The 7 Deadly Mistakes of Selecting Business Systems: Part 1

Updated: July 29, 2010

Deadly Mistake #1: Wrong People Involved

One of the three major factors, if not the main one, in any successful staffing software system is involving the right people with the right knowledge and skills. The other two factors are implementing around the right processes and having the right technology.

Whether the selection process was successful or not will not be judged immediately after selecting the system or immediately after going live but rather a year or more following that. Throughout that entire period it is critical to have the right people with the right authority, knowledge and skills. Several of the most critical roles are profiled below.

Executive Sponsor: The first thing required is senior executive, preferably CEO, sponsorship of the selection process and project. This visibility heightens both the likelihood of approval of the project and the involvement of the necessary people in the organization. The sponsor's assistance will be vital to clear the inevitable internal roadblocks that organizations often raise in response to change. They are also critical for moving the project through any tough patches where confidence within the organization may wane. If an executive sponsor with clout is not available then, for the sake of your sanity and career, give the project a miss.

Project Manager: Ideally the project manager will manage both the selection and implementation process. This ensures maximum ownership of the outcome. The success of this role is not so much determined by what the project manager knows but by what the people they bring together know. Obviously the right person will have a combination of good organization, business and people skills. Technology skills should be considered a bonus.

Selection Team Member: Often selection teams pass over the actual workers or do not reflect the broad areas involved. This is a red flag as often a system will be selected that meets the requirements of the organization the managers think they run as opposed to the "real" one. It is critical that people who actually do the work be involved. This ensures reality and provides an opportunity for the people who will carry most of the double load of an implementation to "buy-in". By getting people involved now you reduce the risk of "snipers" during the implementation - "snipers" find it a lot harder to operate up close.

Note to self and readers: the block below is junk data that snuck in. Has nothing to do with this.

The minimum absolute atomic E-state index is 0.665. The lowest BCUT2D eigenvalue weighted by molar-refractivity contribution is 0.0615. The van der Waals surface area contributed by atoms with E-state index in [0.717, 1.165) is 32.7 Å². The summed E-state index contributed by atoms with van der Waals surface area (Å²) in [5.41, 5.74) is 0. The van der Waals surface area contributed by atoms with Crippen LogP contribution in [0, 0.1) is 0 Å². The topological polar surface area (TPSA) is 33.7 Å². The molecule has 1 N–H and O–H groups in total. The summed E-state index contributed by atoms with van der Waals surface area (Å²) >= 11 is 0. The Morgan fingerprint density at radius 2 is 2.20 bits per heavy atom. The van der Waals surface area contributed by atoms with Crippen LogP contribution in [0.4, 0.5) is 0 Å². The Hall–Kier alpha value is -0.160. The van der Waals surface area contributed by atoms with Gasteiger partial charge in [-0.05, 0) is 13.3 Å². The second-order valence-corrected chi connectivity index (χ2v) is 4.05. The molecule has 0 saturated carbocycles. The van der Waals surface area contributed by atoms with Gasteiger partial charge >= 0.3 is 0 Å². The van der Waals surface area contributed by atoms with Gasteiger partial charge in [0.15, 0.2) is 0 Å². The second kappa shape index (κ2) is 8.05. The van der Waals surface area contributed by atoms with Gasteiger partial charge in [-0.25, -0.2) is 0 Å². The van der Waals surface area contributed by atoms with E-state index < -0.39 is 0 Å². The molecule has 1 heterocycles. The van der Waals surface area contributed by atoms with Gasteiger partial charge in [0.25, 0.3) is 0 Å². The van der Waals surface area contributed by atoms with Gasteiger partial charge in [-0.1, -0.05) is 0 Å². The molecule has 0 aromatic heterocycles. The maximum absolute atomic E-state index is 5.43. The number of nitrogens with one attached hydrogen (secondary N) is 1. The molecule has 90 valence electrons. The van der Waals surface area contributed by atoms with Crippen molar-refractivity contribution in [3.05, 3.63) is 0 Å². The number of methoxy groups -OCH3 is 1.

System Owner: This is probably the most underrated role in terms of importance. The System Owner is the person who has the responsibility for the ongoing smooth and effective operation of the system. This person needs to have a good knowledge of the business and the system and above all be passionate about its objectives. They will keep users and management confidence by addressing issues in a timely fashion, monitoring the system use to ensure practices are in line with defined processes and that people have the right training. They will work with management to gain further improvements from second phase work and will liaise with the vendor to ensure that escalated problems are resolved in a timely manner and that they obtain the full benefit from subsequent changes in technology. A competent system owner is worth every cent they are paid!